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Gotland: The Nearly Unknown Submarine the US Navy Hates

051001-N-1722M-355 San Diego (Oct. 1, 2005) Ð The Swedish diesel-powered attack submarine HMS Gotland transits through San Diego Harbor with the Nimitz-class aircraft carrier USS Ronald Reagan (CVN 76) following close behind during the ÒSea and Air ParadeÓ held as part of Fleet Week San Diego 2005. Fleet Week San Diego is a three-week tribute to Southern California-area military members and their families. U.S. Navy photo by PhotographerÕs Mate 1st Class Michael Moriatis (RELEASED)

While the Gotland-Class Submarines aren’t very well known in the general public like those from the US Navy, Sweden has developed a world-class sub that has even at times taken on America’s best warships and won. Sweden, a country known for neutrality during World War Two and the Cold War, actually has a stalwart defense industrial base that many defense analysts gloss over – a pity. It has excellent fighter planes such as the JAS-39 Gripen, and the Stridsvagn 122 tank is underrated. Now, with the war in Ukraine extending indefinitely, Sweden is looking seriously at joining NATO. If that happens, it will rely even more on its Gotland-class submarines for homeland defense.

Time to Practice For Warfare

Military exercises for the Swedish submarine force are becoming more serious and frequent. In late April, Finland invited Sweden to take part in undersea warfare maneuvers in the Gulf of Finland. Sweden deployed its Gotland-class submarine Uppland for the drill. Finland is also considering NATO membership and the two countries know the stakes are high and that it is time to work together.

According to Finnish naval commander Toni Joutsia, “The exercise is a part of the close cooperation conducted by Finland with Sweden.  Participating in international training activities is important, because it demonstrates, maintains and develops our national defense.”

It Takes a Joint Force

Developing national defense, as the Finnish leader said, comes down to rehearsing joint warfare with the Swedish army, air force, and navy. The Gotland-class submarine will play a major role in this recipe to defend against the Russians.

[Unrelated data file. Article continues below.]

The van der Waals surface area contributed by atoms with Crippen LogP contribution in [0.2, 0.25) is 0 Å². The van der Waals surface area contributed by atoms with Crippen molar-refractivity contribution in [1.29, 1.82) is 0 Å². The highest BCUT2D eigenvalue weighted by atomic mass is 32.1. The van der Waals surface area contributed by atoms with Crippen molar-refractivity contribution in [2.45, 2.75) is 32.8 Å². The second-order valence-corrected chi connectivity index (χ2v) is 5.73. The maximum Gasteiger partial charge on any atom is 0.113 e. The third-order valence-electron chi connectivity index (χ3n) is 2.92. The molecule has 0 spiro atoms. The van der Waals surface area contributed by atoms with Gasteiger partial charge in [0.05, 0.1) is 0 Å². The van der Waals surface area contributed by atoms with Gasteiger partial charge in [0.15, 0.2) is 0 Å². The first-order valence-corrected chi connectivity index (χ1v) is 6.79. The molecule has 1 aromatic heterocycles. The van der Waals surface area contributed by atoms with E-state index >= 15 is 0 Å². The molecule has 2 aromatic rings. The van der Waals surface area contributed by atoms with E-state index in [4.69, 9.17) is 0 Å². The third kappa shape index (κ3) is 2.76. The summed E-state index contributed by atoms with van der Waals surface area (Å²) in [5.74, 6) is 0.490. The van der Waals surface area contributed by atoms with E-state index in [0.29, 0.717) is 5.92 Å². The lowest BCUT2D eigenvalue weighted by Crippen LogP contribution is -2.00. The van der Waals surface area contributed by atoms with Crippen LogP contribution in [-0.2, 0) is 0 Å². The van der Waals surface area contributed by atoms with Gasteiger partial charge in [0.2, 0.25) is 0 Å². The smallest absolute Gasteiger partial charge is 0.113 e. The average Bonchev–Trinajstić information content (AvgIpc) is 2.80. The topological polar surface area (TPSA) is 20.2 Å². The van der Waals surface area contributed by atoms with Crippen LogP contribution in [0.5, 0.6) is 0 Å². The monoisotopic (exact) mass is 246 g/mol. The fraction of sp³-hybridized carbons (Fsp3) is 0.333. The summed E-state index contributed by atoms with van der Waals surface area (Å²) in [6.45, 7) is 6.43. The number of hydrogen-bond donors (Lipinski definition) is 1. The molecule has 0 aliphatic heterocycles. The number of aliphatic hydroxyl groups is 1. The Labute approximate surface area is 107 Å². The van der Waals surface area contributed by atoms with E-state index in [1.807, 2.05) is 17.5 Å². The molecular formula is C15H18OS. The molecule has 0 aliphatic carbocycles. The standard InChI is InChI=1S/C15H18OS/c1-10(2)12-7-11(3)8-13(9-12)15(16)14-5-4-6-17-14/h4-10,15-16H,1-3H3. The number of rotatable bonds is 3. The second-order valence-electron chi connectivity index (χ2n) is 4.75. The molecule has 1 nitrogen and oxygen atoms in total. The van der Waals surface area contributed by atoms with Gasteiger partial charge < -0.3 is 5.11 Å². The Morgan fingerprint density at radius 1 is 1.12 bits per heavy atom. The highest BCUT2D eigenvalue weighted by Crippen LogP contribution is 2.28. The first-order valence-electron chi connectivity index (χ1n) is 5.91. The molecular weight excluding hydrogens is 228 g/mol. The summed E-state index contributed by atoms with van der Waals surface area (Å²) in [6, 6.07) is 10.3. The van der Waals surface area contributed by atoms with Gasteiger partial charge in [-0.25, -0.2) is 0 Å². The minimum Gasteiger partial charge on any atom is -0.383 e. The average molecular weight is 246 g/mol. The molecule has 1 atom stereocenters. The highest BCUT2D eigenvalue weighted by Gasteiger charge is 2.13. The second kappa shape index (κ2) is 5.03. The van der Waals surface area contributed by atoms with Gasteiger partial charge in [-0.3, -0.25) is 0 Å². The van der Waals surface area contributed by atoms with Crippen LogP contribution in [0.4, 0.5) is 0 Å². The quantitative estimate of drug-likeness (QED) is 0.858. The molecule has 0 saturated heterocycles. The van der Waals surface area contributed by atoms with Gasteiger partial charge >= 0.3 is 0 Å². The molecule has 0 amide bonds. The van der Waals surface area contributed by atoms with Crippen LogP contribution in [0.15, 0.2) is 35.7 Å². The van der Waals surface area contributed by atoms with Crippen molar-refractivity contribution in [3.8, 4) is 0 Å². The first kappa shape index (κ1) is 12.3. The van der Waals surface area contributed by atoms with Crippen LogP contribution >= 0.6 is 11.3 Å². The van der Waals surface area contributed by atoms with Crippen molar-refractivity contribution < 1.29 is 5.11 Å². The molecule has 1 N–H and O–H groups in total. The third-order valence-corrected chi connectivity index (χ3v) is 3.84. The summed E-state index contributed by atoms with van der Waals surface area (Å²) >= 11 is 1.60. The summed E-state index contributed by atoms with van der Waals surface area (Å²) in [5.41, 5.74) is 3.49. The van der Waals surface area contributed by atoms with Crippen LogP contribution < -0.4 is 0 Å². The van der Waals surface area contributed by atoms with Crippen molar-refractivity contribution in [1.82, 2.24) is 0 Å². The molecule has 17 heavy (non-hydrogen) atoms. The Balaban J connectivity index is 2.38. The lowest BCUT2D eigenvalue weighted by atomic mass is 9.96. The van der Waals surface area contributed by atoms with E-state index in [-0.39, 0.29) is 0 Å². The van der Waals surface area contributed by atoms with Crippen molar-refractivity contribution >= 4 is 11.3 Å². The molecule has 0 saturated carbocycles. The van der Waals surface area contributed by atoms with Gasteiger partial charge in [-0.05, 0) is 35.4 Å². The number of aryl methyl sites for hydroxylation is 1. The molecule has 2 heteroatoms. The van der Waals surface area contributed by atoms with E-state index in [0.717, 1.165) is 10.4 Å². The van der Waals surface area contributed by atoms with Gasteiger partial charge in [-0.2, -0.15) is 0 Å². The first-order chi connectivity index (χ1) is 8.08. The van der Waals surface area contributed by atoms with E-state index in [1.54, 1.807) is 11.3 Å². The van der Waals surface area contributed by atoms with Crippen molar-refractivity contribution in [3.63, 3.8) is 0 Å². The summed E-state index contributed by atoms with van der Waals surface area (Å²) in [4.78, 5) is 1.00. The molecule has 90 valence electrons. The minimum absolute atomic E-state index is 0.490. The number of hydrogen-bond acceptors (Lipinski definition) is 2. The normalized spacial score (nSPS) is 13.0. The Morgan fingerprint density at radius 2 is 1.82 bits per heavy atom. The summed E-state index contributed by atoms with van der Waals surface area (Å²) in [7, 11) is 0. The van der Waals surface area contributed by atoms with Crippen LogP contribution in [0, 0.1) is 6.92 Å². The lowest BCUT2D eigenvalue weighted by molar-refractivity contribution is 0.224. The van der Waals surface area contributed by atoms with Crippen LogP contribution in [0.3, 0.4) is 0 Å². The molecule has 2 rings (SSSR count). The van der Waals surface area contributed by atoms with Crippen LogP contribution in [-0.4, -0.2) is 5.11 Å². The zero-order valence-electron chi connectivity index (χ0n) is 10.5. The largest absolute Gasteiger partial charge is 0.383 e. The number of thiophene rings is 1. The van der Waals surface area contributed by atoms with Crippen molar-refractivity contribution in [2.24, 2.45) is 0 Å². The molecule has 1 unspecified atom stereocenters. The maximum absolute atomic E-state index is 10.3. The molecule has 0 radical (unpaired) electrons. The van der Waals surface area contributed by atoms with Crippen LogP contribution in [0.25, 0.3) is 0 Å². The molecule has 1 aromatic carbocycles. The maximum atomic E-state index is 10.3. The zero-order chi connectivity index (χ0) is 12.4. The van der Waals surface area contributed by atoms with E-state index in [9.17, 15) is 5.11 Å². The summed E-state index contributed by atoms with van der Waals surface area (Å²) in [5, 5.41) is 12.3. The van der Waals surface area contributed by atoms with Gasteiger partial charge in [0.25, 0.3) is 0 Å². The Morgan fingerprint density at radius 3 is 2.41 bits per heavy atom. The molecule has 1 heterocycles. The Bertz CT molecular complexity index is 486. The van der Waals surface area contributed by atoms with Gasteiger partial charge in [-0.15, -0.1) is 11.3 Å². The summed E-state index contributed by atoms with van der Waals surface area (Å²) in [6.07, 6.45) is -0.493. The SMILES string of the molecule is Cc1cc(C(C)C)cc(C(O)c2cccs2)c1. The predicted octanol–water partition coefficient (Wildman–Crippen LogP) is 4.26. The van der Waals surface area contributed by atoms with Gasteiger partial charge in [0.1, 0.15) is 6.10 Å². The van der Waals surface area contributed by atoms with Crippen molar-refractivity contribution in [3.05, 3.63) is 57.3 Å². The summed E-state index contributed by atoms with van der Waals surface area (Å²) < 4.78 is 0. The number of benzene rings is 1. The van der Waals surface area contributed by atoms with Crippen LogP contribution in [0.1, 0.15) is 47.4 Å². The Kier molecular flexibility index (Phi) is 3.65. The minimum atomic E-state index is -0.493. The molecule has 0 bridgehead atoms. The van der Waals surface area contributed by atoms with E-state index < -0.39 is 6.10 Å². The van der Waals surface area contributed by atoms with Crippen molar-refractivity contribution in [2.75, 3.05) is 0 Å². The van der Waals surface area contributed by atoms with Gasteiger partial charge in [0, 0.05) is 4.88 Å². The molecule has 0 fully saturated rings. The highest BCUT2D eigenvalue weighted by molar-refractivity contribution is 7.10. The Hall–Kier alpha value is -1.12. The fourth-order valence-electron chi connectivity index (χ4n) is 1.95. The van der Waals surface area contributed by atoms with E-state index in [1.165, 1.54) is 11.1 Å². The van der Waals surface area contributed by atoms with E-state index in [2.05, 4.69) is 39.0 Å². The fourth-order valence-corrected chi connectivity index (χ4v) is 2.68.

Keep Updating The Gotland

Sweden already granted a contract to Saab in March for a “mid-life upgrade” to the Gotland-class boat called the Halland. This is worth almost $117-million to improve the weapons capabilities on the sub – work that will include modifications on 50-different systems.

The Gotland-class consists of three diesel-electric submarines – the Gotland, the Uppland, and the Halland. The Gotlands specialize in anti-submarine warfare and surveillance and reconnaissance. They can harass enemy shipping and even lay mines. The Gotland-class are not large submarines and only have a crew of 32-sailors with a modest number of torpedo tubes. They were built in the 1990s.

Gotland – Long-range Propulsion That is Rare on Diesel-Electric Subs

The boats may be diesel-electric, but they have extended range and endurance due to their Stirling engine air-independent propulsion (AIP) system. This allows a substantial advantage over other diesel-electric subs around the world. The AIP stores oxygen and saves battery time that enables the boat to go 20-knots when submerged and run longer underwater.

Did It Really “Kill” an American Carrier?

The Gotland is known for an exciting feat when it when up against the U.S. Navy’s Nimitz-class aircraft carrier USS Ronald Reagan during battle drills in 2004. The Gotland outmaneuvered escort ships and came within range of its torpedoes against the Reagan and this was deemed a successful strike or “sinking” of the American carrier.

NATO Beckons

These exercises and modernization efforts will give the Swedish navy even more confidence and a shot in the arm to the country’s homegrown defense industries led by Saab and others. The Swedes would be an excellent addition to NATO. These Gotland submarines are more than capable.

During a new cold or even hot war with Russia, Sweden’s Gotland-class can provide NATO allies with essential intelligence data on Vladimir Putin’s navy. The mods on the Gotlands are affordable, even for a country like Sweden that doesn’t have a huge defense budget, although they will be expected to spend more than two-percent of their gross domestic product on their military.

The Gotland subs would be a good place to sink more money to improve on performance.

Now serving as 1945’s Defense and National Security Editor, Brent M. Eastwood, PhD, is the author of Humans, Machines, and Data: Future Trends in Warfare. He is an Emerging Threats expert and former U.S. Army Infantry officer. You can follow him on Twitter @BMEastwood.

Written By

Now serving as 1945s New Defense and National Security Editor, Brent M. Eastwood, PhD, is the author of Humans, Machines, and Data: Future Trends in Warfare. He is an Emerging Threats expert and former U.S. Army Infantry officer.